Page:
Let $G$ be a finite group. What can be said if $G$ has the following Property P: $G$ has no element of order $p^2q$ for any two distinct primes $p,q$?

In particular, which finite simple groups satisfy Property P?

For instance, the alternating group $\text{Alt}_n$ has Property P if and only if $n\le 8$. The question for $\text{PSL}_2$ of finite fields seems not obvious.

As a side remark, a result of Malle, Moreto and Navarro states the following:

Suppose that $p$ and $q$ are distinct primes. If $G$ does not have any elements of order $pq$, then one of the following holds:

  1. The Sylow $p$-subgroups or the Sylow $q$-subgroups of $G$ are abelian.
  2. $G/O_{\{p,q\}′} (G)$ = $M$ and $\{p, q\} = \{5, 13\}$ or $\{7, 13\}$.

Here $M$ is the Monster sporadic group, and $O_{\{p,q\}′} (G)$ is the largest normal subgroup of $G$ that is divisible by neither $p$ nor $q$.

  • 1
    $\begingroup$ What do you want to know? $\endgroup$
    – user6976
    Jun 29, 2013 at 17:14
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    $\begingroup$ @Mousavi: this is better but it is also asked to clarify other things. First you seem to mean "finite group" instead of "group". And also "What can be said" is too broad. $\endgroup$
    – YCor
    Jun 30, 2013 at 8:25
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    $\begingroup$ To follow Yves's comment: make your own conjecture, and test it. $\endgroup$
    – Yemon Choi
    Jun 30, 2013 at 17:06
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    $\begingroup$ "Most" finite simple groups will have an element of order 12, and it should not be too hard to use the classification to list exactly which simple groups do not. So the problem is approachable for simple groups. For general finite groups, I doubt whether you can say anything very interesting. $\endgroup$
    – Derek Holt
    Jun 30, 2013 at 17:06
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    $\begingroup$ I had a look. If $p\ge 5$ is prime then both $PSL_3(F_p)$ and $PSL_2(F_{p^2})$ have an element of order 12. There are some other cases I skip. Finally for odd prime $PSL_2(F_p)$ has orders precisely the divisors of $p$, $(p-1)/2$ and $(p+1)/2$. So for infinitely many $p$ this has a element of order $4q$ for some prime $p$, but probably (conjecturally?) for infinitely many $p$ (with positive density), both $(p-1)/2$ and $(p+1)/2$ are square-free and thus $PSL_2(F_p)$ has no element of the required order. $\endgroup$
    – YCor
    Jun 30, 2013 at 22:15

1 Answer 1


It seems hard to give a complete answer to this, but at the very least one should be able to specify what the composition factors of $G$ might be. To do this it is enough to classify which simple groups $G$ have property $P$, in which case:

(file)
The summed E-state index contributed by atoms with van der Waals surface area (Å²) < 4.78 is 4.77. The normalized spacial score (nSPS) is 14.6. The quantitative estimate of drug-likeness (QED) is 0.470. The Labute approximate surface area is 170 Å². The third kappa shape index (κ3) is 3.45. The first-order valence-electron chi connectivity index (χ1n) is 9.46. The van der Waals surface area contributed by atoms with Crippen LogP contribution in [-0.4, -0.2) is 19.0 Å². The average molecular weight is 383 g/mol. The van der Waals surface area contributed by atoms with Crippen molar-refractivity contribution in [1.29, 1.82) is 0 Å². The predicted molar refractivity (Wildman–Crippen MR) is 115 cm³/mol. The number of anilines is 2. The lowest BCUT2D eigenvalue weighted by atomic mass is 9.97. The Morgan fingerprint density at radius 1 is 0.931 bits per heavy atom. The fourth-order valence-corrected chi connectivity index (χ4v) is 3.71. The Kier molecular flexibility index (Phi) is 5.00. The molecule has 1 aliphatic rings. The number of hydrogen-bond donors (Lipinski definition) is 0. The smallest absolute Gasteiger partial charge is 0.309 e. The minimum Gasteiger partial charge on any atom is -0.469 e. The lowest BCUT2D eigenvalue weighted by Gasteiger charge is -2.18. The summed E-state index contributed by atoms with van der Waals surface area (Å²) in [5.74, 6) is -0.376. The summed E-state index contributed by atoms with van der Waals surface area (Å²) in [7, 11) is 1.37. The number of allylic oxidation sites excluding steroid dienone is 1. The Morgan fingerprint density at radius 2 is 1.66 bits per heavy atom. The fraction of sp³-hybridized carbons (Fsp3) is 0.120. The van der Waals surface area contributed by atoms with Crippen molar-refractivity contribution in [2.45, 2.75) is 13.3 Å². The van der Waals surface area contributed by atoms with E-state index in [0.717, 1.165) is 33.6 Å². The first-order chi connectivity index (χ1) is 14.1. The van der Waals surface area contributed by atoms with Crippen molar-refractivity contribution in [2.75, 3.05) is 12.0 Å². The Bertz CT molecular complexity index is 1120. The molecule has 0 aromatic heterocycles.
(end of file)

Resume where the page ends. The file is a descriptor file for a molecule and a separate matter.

• if $G$ is alternating, then @Yves asserted that $n\leq 8$;
  • if $G$ is sporadic, then we can consult the ATLAS and do each group one by one. For instance, of the Mathieu groups, $M_{11}, M_{12}, M_{22}$ and $M_{23}$ have property P, but $M_{24}$ does not;
  • suppose next that $G$ is a quasisimple group of type $A_4$ over a field of characteristic $p$, i.e. is isomorphic to a quasisimple cover of $PSL_5(p^a)$, and suppose that $p^a>3$. Since $p^a>3$, there is a non-trivial element of a split torus of order $q$, that has a centralizer equal to a quasisimple cover of $PSL_4(p^a)$. Since the Sylow $p$-subgroup of $PSL_4(p^a)$ has exponent $>p$ and we obtain an element of order $p^2q$. We can consult the ATLAS to see that $PSL_5(2)$ contains an element of order 12. Thus any quasisimple group of type $A_4$ contains an element of order $p^2q$ for some primes $p$ and $q$, i.e. it does not satisfy property P.
  • Now any simple group of Lie type which contains a subgroup of type $A_4$ will also fail to satisfy P. This includes, in particular, $E_6, {^2E_6}, E_7, E_8$ plus all of the classical groups of dimension at least 10.
  • We've dealt with all groups of Lie type or large rank ($\geq 5$), and we should be able to deal with `of medium rank' groups (say rank 3 or 4) with ad hoc methods. For instance the ATLAS tells us that the Tits group ${^2F_4}(2)'$ contains an element of order $12$ and so we can immediately rule out $G={^2F_4}(q)$ and $G=F_4(q)$ and that deals with all of the exceptional groups of (twisted) rank at least $3$.
  • We are left with the situation when $G$ is a low rank group of Lie type (say rank 1 or 2). In this case (as the comments indicate) the question is subtle and somewhat number-theoretic. For instance for $PSL_2(q)$ and for ${^2B_2}(q)$ one needs to determine when the order of a maximal torus of $G$ is divisible by $p^2q$ for some primes $p$ and $q$.

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